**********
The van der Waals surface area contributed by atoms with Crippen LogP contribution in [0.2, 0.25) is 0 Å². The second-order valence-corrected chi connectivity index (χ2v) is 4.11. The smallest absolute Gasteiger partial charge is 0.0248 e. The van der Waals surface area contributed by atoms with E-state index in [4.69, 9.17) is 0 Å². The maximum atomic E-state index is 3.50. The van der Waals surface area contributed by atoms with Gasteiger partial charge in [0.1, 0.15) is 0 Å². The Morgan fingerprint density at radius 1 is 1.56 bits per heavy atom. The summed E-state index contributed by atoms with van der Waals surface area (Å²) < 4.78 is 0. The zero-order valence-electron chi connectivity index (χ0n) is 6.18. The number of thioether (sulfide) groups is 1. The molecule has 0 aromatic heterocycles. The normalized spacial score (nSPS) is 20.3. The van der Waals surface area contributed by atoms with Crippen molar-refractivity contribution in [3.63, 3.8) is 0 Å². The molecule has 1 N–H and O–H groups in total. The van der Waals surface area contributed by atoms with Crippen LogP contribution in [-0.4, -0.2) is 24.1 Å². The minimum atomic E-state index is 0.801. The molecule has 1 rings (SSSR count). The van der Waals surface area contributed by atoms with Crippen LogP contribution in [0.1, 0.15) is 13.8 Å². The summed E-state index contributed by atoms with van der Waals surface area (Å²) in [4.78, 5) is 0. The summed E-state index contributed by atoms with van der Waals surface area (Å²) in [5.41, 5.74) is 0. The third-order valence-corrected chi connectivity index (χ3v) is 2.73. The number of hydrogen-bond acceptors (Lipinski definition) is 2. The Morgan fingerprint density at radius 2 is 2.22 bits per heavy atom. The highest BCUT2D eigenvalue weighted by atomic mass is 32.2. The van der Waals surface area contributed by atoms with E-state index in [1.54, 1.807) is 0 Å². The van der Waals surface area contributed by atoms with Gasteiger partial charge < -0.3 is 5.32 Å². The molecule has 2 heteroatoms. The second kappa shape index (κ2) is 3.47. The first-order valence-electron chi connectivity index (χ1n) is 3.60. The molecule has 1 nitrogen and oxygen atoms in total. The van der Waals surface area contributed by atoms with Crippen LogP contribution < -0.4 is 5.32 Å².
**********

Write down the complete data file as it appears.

The van der Waals surface area contributed by atoms with Crippen LogP contribution in [0.2, 0.25) is 0 Å². The second-order valence-corrected chi connectivity index (χ2v) is 4.11. The smallest absolute Gasteiger partial charge is 0.0248 e. The van der Waals surface area contributed by atoms with E-state index in [4.69, 9.17) is 0 Å². The maximum atomic E-state index is 3.50. The van der Waals surface area contributed by atoms with Gasteiger partial charge in [0.1, 0.15) is 0 Å². The Morgan fingerprint density at radius 1 is 1.56 bits per heavy atom. The summed E-state index contributed by atoms with van der Waals surface area (Å²) < 4.78 is 0. The zero-order valence-electron chi connectivity index (χ0n) is 6.18. The number of thioether (sulfide) groups is 1. The molecule has 0 aromatic heterocycles. The normalized spacial score (nSPS) is 20.3. The van der Waals surface area contributed by atoms with Crippen molar-refractivity contribution in [3.63, 3.8) is 0 Å². The molecule has 1 N–H and O–H groups in total. The van der Waals surface area contributed by atoms with Crippen LogP contribution in [-0.4, -0.2) is 24.1 Å². The minimum atomic E-state index is 0.801. The molecule has 1 rings (SSSR count). The van der Waals surface area contributed by atoms with Crippen LogP contribution in [0.1, 0.15) is 13.8 Å². The summed E-state index contributed by atoms with van der Waals surface area (Å²) in [4.78, 5) is 0. The summed E-state index contributed by atoms with van der Waals surface area (Å²) in [5.41, 5.74) is 0. The third-order valence-corrected chi connectivity index (χ3v) is 2.73. The number of hydrogen-bond acceptors (Lipinski definition) is 2. The Morgan fingerprint density at radius 2 is 2.22 bits per heavy atom. The highest BCUT2D eigenvalue weighted by atomic mass is 32.2. The van der Waals surface area contributed by atoms with E-state index in [1.54, 1.807) is 0 Å². The van der Waals surface area contributed by atoms with Gasteiger partial charge < -0.3 is 5.32 Å². The molecule has 2 heteroatoms. The second kappa shape index (κ2) is 3.47. The first-order valence-electron chi connectivity index (χ1n) is 3.60. The molecule has 1 nitrogen and oxygen atoms in total. The van der Waals surface area contributed by atoms with Crippen LogP contribution < -0.4 is 5.32 Å².